Dogs have an entire language of their own, built off of body language. It’s easy for humans to misinterpret, or even completely bypass their dog stress signals, because the postures are sometimes so subtle that they can be missed. Identifying these stress signals, and removing your dog from the situation early can help you to avoid bad situations.
What is stress displacement? Displacement behavior is a normal behavior that is displayed out of context. Although the behavior is completely unrelated to the stressful situation, the dog may do it in order to relieve the stress that they are feeling.
Here Are 9 Common Stress Signals In Your Dog:
Dogs will whine for a variety of reasons, including anxiety. Some dogs may also whine when they are seeking attention. A dog may at first whine out of anxiety, and then realizes that by doing so they get more attention from you. This whining behavior then changes from anxiety to attention-seeking. Make note if your dog is whining because he’s anxious, or if he is just trying to get your attention, and act accordingly.
This is a form of stress displacement. When a dog is feeling anxious, it will express the anxiety in a different action, such as yawning. Dogs do not yawn when they are tired as humans do. A dog yawn means that it is anxious, or stressed about something. A dog may also yawn in anticipation of something, whether good or bad.
3. Licking Lips
This action is when the tongue reaches upwards towards the nose.
4. Avoiding Eye Contact
in dog-world, eye contact is a direct challenge. Direct challenges can make a dog feel uncomfortable. A dogs way of dealing with the stress of this challenge is to avoid eye contact, or to look away, signally that it is backing down from the challenge. So, for a dog to completely avoid eye contact with a human or dog, it may be a sign that he is anxious.
5. Shifting Weight Between The Feet
There’s a difference between pawing for attention, and shifting weight due to stress. Pawing for attention is typically when your dog seems like he is trying nudge you with his paw, almost in a “shake-a-paw” movement. Whereas shifting weight is more of a straight up and down movement of the paws.
6. Excessively Sniffing The Ground
By excessively sniffing the ground, your dog is doing anything BUT confronting the stressful situation. This one can be a hard one to pick up on, because sometimes Rover might have just stumbled upon a really yummy smell. In dog training, excessive sniffing is your dog telling you that he’s a bit stressed, and has had enough for this session.
7. Scratching (especially around the collar)
Scratching when anxious can apply to any part of the body, but for most dogs they typically will scratch around the collar area. This may happen even if your dog is not wearing a collar. It has yet to be studied why this area is the place that they choose to scratch when anxious, but it is. It’s just one of those things that dogs do in order to displace their stress.8.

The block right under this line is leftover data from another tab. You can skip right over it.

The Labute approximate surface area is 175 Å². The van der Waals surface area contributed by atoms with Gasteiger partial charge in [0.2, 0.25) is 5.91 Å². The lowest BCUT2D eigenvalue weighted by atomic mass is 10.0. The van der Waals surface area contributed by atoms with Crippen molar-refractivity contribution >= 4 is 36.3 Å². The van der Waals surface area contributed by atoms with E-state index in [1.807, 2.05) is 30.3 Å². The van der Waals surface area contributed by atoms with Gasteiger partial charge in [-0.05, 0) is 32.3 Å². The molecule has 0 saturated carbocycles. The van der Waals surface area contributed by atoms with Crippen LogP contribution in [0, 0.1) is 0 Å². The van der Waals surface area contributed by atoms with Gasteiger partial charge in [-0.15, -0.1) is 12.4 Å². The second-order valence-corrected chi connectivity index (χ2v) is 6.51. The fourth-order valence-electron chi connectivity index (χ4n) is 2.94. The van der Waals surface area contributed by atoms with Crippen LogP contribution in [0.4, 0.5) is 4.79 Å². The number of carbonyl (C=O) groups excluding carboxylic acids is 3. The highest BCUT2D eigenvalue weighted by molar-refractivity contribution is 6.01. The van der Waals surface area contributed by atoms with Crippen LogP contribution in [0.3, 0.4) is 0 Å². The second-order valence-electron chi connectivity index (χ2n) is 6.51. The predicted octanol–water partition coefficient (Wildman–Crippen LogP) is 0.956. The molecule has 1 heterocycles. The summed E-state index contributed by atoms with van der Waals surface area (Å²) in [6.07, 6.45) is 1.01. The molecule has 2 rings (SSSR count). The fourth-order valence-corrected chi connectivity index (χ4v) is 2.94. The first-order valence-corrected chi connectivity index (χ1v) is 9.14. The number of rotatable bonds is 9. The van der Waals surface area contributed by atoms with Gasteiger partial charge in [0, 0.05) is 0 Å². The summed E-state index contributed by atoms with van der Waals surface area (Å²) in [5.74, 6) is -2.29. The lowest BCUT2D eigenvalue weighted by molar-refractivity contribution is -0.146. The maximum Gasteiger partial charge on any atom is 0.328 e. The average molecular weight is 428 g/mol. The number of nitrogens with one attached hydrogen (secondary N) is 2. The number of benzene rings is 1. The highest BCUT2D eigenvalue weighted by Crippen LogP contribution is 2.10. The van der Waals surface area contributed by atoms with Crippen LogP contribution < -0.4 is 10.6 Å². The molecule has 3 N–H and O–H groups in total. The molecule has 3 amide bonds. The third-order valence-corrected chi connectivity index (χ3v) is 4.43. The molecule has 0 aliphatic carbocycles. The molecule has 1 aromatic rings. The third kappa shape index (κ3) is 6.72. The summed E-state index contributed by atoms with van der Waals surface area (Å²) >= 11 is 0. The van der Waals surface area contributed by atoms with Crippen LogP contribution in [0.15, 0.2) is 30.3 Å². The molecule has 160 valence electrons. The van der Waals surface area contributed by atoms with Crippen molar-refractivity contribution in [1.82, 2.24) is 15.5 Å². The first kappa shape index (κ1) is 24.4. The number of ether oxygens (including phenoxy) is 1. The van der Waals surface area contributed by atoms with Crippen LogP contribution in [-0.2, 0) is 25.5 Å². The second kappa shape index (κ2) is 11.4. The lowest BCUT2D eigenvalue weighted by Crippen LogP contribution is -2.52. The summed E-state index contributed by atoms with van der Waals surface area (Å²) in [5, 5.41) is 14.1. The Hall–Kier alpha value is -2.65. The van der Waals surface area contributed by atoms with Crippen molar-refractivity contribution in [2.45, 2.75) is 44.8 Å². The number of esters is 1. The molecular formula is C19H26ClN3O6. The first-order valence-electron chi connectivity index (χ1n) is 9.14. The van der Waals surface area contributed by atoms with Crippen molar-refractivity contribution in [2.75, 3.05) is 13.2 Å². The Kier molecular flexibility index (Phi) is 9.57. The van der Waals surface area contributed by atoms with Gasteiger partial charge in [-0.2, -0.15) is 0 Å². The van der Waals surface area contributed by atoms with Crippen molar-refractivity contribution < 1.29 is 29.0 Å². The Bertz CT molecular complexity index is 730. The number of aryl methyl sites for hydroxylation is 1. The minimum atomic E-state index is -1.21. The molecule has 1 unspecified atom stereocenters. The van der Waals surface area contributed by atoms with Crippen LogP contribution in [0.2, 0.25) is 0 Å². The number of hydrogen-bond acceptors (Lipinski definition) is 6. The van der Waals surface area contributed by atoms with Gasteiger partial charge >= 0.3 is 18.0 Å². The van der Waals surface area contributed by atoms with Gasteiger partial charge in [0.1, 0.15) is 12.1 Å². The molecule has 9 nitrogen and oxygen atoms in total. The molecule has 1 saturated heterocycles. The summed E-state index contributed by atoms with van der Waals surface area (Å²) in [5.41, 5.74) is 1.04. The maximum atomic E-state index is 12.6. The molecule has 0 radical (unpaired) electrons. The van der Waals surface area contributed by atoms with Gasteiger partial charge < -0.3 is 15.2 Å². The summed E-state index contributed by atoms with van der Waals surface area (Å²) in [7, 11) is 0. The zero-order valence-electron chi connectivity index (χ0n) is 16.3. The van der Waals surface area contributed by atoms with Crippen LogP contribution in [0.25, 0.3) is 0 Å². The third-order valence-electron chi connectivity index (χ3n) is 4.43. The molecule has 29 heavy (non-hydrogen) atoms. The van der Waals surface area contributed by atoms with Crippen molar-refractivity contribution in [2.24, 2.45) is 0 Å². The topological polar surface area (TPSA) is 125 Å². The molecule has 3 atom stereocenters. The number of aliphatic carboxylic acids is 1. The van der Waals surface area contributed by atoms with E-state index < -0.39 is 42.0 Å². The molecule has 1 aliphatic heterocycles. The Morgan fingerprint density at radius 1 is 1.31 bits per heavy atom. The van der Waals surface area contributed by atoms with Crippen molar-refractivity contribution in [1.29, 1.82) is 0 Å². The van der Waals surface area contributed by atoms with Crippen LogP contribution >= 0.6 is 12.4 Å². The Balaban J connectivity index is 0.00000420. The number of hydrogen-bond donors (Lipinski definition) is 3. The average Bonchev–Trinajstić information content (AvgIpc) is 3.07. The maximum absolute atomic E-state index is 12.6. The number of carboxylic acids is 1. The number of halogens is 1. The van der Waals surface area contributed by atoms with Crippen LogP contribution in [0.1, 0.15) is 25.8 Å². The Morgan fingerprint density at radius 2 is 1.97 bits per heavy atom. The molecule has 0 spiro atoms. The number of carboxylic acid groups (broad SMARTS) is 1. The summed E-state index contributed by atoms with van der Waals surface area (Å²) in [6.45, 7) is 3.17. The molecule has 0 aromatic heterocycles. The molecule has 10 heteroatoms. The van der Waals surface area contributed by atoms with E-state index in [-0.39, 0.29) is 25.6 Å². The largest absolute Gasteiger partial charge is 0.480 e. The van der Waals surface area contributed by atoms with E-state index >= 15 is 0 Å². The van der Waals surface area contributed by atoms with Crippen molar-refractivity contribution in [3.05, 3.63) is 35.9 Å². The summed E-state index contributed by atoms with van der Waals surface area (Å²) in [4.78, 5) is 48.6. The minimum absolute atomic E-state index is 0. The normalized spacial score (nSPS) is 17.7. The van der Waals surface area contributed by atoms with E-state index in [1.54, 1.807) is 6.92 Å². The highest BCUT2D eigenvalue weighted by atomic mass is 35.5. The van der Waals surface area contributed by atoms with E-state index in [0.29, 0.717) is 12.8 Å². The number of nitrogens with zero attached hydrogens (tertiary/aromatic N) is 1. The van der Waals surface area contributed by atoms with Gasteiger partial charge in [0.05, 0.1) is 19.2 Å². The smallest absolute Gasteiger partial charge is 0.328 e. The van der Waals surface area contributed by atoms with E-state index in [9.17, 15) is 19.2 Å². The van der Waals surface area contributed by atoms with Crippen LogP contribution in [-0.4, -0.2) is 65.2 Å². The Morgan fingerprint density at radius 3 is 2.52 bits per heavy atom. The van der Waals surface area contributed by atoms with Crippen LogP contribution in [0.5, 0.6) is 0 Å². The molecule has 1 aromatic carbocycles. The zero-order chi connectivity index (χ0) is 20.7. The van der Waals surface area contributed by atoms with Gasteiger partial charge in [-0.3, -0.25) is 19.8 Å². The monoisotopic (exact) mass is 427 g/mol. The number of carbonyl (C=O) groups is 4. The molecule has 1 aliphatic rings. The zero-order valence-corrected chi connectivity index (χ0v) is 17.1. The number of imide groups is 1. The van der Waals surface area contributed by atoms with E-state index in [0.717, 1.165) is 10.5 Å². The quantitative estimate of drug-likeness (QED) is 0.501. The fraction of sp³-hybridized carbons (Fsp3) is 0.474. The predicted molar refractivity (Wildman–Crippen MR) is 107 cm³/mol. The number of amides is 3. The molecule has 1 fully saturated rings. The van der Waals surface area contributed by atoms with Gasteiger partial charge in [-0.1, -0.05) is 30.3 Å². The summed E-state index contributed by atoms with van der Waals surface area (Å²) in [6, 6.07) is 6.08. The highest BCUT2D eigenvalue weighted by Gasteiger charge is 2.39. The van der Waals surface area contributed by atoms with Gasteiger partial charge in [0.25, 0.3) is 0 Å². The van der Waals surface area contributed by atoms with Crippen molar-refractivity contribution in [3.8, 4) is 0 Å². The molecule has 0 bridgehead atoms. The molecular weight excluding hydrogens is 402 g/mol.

8. Excessive Self Licking or Biting
This can become a MAJOR problem. Many dogs will start biting or licking themselves in order to displace their anxiety. Licking in itself will make them feel more calm, so they continue to do it whenever they feel anxious. Pretty soon this will be their go-to activity, and they will develop an obsession, to the point that they will lick or bite themselves when they are not feeling any stress at all. This is a problem because they can seriously injure themselves.
9. Shaking (when not dirty or wet)
Just as humans do, animals like to “shake off” their stress. Dogs also use a shake in order to get water or dirt off of their coats. A good rule of thumb is that if your dog is giving a big shake without being wet or dirty, then they are likely shaking off the stress of a situation.
A little bit of stress is okay for a dog, so if they’re showing some of these signs there’s no need to freak out. You know your dog better than anyone else, so it’s up to you to know when your dog is getting overwhelmed, so that you can remove them from the situation before it escalates.
Every dog is different, and they will deal with situations differently. What is stressful for one dog may be totally fine with another. Some dogs will resort to aggression when they are stressed, whereas others will completely freeze up.
We MUST pay attention to our dogs. The best way to avoid a stressful situation is to notice what makes your dog stressed, and then avoid those situations. Dogs are capable of doing unexpected things when their stress levels are high, so we have to be aware of their stress in order to keep the peace. That being said, don’t hover over your dog and freak out when they yawn one time. Find the balance between a little stress, and off-the-charts anxiety.
Some people find it useful to write down the situations that their dog is exhibiting these stress signals, and rate it on a stress scale of 1-10 to see if they can find a pattern.